- Automated high-throughput preparation and characterization of oligonucleotide-loaded lipid nanoparticles
- Translatable performance between high-throughput prepared LNPs and scaled-up LNPs
- A systematic PEG-lipids screening for LNP performance
- LNP structural analysis by cryo-TEM and small-angle x-ray scattering
Lipid nanoparticles (LNPs) are gaining traction in the field of nucleic acid delivery following the success of two mRNA vaccines against COVID-19. As one of the constituent lipids on LNP surfaces, PEGylated lipids (PEG-lipids) play an important role in defining LNP physicochemical properties and biological interactions. Previous studies indicate that LNP performance is modulated by tuning PEG-lipid parameters, including PEG size and architecture, carbon tail type and length, and PEG-lipid concentration. Owing to these numerous degrees of freedom, a high-throughput approach is necessary to fully understand LNP behavioural trends over a broad range of PEG-lipid variables. We report a low-volume, high-throughput screening (HTS) workflow for the preparation, characterization, and in vitro assessment of LNPs loaded with a therapeutic antisense oligonucleotide (ASO). A library of 54 ASO-LNP formulations with distinct PEG-lipid compositions was prepared using a liquid handling robot and assessed for their gene silencing efficacy in murine neurons. Our results show anionic PEG-lipid concentration regulates LNP particle size. In contrast, PEG-lipid carbon tail length controls ASO-LNP gene silencing activity, with up to 5-fold lower mRNA expression achieved in neurons treated with ASO-LNPs as compared to naked ASO. We then scaled up the HTS hits using a well-established microfluidic formulation technique, demonstrating a smooth translation of ASO-LNP properties and in vitro efficacy across different formulation scales. Our HTS workflow can be used to screen additional LNP multivariate parameters with significant time and material savings, guiding the selection and scale-up of optimal formulations for nucleic acid delivery to various cellular targets.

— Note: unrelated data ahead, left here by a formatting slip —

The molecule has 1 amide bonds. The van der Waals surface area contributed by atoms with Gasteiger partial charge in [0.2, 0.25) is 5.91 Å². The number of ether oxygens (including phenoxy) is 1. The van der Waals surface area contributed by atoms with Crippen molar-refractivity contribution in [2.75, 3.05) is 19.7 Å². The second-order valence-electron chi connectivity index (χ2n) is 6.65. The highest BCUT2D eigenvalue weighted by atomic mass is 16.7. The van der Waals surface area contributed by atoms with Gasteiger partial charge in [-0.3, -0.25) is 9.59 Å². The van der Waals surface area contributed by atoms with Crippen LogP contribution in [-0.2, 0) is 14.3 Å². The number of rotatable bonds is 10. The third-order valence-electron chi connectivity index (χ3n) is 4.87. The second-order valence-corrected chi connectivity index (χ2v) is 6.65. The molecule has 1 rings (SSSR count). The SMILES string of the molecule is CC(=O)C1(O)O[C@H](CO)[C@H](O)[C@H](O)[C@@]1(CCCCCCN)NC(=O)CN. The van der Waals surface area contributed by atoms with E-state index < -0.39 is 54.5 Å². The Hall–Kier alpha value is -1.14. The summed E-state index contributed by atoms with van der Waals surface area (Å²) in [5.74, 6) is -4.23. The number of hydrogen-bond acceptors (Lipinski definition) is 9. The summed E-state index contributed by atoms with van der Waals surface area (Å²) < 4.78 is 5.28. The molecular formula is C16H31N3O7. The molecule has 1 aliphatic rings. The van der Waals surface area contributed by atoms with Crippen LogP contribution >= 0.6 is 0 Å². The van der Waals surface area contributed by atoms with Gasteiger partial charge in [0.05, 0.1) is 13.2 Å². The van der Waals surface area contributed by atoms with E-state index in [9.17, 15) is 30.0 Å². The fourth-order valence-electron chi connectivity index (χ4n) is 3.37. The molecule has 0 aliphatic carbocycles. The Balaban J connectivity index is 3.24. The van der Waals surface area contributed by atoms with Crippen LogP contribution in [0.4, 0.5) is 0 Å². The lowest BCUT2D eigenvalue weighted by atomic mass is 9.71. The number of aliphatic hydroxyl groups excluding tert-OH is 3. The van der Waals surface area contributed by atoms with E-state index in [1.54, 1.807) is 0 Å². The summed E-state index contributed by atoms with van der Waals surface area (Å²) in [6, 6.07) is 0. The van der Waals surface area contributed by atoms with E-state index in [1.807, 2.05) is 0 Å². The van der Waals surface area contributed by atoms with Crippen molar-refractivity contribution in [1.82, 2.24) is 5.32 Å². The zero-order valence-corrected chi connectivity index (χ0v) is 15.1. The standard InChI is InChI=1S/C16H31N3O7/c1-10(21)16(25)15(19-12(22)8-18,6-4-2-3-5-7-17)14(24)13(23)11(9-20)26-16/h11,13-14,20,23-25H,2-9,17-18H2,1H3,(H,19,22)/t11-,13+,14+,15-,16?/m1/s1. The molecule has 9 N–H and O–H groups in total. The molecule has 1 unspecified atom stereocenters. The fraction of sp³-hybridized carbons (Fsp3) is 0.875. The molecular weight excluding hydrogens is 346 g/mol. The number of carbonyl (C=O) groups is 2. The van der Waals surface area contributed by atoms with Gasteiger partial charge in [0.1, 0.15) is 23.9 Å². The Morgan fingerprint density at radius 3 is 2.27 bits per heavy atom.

Chun-Wan Yen, Principal Scientist, Genentech